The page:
EL RIO PRESERVE PROJECT
PRESERVATION - EDUCATION - RECREATION
El Rio Preserve is a 104- acre site that has served a variety of uses for many years. In the 18th century, Juan Bautista de Anza and his followers camped on this site during their journey from Southern Arizona to San Francisco. More recently, the Arizona Department of Transportation used this location as a gravel borrow pit for large infrastructure projects. Over the past several decades, disc golfers have constructed a series of targets throughout the site, and periodically, the flood waters from surrounding neighborhoods have created a seasonal lake, attracting a variety of migratory birds.
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Tucked into a pocket of the upper Tucson Mountains, El Rio Preserve functions as a collecting basin for both run-off from the mountain slopes and overflow from the Santa Cruz River. This confluence of geologic features affords spectacular views of granite and gneiss intermixed with the younger volcanic rocks that produce the vibrantly red hues that distinguish these peaks. To the east is a wide open flood plain of the lower Santa Cruz River, which occasionally becomes a turbulent waterway after heavy rains.
LOCATION OF THE PRESERVE
Physical Address: 10190 N. Coachline Blvd; Marana, AZ 85743
ASSETS OF EL RIO PRESERVE
El Rio Preserve offers the Marana community a number of benefits which must be considered in any site plan.
- Rich riparian habitat for nesting and migratory birds. More than 200 species of birds have been observed here.
- Stormwater retention basin that prevents flooding of nearby neighborhoods.
- El Rio is one of the links in the chain of preserved riparian habitat along the Lower Santa Cruz River, including sites such as Sweetwater Wetlands and Kino Environmental Restoration Project
- Natural land features, like mounds and shade trees, that support a variety of land uses and nature viewing.
- Site is identified as a regionally important wildlife linkage
- Any added features must be compatible with the characteristics of natural habitat and wildlife linkage
The Town is developing alternatives for 25-year storm bank protection or a reinforced berm, which will:
- Reduce mosquito problems by reducing flood frequencies and standing, stagnant water
- Reduce the amount of trash and invasive weed seeds that flow in during storm events
- Reduce concerns of overbank flooding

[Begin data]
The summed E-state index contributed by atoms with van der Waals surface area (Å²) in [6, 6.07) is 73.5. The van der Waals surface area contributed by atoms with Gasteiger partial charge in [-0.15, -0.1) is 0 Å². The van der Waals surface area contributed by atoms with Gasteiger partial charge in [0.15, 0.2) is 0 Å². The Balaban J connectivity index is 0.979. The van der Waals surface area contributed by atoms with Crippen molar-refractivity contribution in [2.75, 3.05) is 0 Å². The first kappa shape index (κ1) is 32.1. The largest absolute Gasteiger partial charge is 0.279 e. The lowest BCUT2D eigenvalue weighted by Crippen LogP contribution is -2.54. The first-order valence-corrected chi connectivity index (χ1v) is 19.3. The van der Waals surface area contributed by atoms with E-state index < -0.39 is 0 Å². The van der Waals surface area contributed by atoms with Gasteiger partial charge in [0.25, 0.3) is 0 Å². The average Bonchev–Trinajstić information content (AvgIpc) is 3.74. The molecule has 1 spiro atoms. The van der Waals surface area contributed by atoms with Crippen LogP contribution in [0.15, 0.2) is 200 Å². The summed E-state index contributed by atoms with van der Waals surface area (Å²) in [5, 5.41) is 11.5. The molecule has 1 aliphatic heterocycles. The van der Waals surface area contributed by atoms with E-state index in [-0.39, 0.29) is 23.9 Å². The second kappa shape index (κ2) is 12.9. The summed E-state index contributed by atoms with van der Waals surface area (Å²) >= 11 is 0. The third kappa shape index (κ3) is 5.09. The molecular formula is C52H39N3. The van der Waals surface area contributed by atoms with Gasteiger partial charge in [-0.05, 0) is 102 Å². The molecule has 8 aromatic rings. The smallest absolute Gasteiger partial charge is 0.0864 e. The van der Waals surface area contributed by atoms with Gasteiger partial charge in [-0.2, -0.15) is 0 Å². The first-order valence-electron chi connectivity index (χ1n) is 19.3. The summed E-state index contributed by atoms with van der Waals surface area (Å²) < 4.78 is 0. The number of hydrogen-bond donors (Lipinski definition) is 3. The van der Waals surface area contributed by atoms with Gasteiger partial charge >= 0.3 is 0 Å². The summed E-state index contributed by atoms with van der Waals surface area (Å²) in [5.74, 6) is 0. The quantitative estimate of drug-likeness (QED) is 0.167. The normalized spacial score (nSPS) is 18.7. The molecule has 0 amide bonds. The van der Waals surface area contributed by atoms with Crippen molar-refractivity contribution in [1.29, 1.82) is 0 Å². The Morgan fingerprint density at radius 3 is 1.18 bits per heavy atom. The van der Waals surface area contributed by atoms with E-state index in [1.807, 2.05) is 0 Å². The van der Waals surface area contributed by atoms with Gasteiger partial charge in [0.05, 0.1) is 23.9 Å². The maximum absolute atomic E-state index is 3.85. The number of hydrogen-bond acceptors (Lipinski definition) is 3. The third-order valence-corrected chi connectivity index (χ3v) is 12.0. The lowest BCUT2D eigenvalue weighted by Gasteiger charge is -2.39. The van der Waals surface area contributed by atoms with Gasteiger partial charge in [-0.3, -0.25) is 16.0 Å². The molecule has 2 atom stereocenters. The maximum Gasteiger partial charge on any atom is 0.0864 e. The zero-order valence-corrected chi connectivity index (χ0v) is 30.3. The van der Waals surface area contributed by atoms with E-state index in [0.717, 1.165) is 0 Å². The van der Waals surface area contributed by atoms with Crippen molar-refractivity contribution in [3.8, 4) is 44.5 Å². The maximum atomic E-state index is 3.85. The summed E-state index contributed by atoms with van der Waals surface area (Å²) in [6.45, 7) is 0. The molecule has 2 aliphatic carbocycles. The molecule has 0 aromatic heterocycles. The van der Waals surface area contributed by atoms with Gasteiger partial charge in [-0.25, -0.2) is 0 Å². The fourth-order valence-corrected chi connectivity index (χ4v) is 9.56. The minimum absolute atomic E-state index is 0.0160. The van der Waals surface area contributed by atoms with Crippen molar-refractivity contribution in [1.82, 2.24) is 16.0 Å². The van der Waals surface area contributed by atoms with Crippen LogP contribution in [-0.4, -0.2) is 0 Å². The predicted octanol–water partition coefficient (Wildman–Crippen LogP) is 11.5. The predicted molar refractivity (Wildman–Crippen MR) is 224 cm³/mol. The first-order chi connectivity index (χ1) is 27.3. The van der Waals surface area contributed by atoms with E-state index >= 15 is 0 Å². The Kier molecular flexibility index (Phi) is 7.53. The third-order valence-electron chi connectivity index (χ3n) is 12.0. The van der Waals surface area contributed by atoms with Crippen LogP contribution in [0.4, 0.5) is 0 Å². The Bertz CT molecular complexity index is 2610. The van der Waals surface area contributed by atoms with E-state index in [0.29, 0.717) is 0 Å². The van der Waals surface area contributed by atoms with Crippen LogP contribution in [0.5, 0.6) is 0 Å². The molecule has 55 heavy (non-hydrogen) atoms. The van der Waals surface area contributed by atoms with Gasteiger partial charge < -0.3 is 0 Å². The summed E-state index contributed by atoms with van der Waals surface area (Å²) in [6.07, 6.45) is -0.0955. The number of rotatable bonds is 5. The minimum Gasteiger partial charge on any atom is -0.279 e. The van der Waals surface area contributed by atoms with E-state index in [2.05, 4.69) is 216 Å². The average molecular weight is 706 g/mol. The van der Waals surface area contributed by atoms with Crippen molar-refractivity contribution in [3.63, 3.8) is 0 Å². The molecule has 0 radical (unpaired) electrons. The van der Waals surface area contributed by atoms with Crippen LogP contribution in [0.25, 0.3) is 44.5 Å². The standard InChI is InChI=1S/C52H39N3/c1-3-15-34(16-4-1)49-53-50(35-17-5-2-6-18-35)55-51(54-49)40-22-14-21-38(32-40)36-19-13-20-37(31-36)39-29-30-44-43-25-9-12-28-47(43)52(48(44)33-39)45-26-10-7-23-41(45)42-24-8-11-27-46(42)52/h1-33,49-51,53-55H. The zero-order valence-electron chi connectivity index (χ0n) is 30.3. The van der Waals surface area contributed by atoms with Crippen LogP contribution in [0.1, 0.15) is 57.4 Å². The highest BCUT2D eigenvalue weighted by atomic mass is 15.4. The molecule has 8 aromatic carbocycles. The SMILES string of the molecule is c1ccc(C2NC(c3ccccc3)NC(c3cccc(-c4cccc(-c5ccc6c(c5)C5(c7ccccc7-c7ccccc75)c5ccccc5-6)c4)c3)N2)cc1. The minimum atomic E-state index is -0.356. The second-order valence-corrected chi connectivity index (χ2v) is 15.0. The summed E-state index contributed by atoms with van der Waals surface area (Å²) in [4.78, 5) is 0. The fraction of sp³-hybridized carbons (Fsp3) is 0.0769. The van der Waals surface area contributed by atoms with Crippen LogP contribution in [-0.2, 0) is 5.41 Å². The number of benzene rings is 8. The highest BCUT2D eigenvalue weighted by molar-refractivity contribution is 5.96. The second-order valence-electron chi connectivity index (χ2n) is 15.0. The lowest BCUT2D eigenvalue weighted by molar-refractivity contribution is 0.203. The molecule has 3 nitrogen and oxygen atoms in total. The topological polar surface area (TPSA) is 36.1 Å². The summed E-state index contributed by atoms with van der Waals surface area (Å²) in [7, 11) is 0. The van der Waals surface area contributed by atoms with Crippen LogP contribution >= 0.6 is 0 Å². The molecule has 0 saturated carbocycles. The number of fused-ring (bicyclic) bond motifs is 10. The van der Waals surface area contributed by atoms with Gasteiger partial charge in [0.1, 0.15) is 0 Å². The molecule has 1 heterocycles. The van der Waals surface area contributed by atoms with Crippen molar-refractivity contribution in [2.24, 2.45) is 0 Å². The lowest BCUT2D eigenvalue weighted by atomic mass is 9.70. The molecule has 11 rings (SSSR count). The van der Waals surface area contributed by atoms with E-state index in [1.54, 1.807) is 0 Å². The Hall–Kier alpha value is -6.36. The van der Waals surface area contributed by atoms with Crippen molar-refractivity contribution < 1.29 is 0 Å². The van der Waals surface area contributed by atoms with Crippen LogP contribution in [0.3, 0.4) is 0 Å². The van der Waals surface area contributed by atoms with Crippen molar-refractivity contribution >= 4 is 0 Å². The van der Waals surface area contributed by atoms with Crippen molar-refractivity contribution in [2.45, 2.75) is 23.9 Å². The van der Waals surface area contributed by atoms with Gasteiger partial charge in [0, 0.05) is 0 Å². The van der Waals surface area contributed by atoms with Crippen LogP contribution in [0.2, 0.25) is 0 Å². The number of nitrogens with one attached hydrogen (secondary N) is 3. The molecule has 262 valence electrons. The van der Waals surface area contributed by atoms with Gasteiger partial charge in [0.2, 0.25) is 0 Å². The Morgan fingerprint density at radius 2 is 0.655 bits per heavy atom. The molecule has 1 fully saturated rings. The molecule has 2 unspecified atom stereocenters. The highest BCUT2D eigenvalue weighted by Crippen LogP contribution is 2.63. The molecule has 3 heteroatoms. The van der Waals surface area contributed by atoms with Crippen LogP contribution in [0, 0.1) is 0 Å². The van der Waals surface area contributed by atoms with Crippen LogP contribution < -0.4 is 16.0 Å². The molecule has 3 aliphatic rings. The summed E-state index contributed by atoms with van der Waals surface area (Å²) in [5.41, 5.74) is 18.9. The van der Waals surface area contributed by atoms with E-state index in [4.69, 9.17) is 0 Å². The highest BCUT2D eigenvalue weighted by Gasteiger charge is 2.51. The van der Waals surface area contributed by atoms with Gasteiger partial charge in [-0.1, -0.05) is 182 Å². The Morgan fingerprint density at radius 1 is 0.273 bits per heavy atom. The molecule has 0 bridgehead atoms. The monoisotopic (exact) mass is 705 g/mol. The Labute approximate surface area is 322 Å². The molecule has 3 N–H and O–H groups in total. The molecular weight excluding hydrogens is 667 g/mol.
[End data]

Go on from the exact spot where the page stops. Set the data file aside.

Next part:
- Create an urban oasis for wildlife and residents
- Preserve and enhance an important riparian area
- Allow the Town to create an outdoor classroom space for local schools.
- Improve the Town’s ability to perform routine maintenance at the site
El Rio Project Updates
Updated: May 2018
- The Town of Marana has 100% construction plans for the southwestern portion of the property and a master plan for the entire site, thanks to the Water Infrastructure Financing Authority grant.
- In January 2018, the Town cleaned up the huge pile of trash that washed in during flooding in 2017. They filled four roll-off trash bins.
- Pima County has agreed to allow a new disc golf course on their land, adjacent to the southeastern corner of El Rio Preserve property, and design is currently being finalized.
- Marana Parks & Recreation Department will be developing an overall El Rio Recreation Master Plan. This plan will encompass the entire El Rio Recreation Area, including the 104 ac. El Rio Preserve, 54 ac. - 18 basket Disc Golf Course, Shared User Path 4 mile section on the Santa Cruz, El Rio Pocket Park, and additional parking area on MUSD site.
- The Town is working with the Tucson Audubon Society to create a pollinator garden by the Loop Trail parking lot on Coachline Blvd. Funding is provided by a grant from Partners for Fish and Wildlife. An interpretive sign will be placed near the pollinator garden, explaining the importance of pollinators and the reasons for their decline.
- Marana continues to monitor and treat for mosquitos as needed.
- Pima County and the Town are working on an intergovernmental agreement to build bank protection along the Santa Cruz River. Design by Pima County Regional Flood Control District will begin later this summer, and construction will begin in early fall of next year (2019). This will help reduce issues with mosquitos, trash, and invasive weed seeds that germinate at El Rio once floodwaters recede.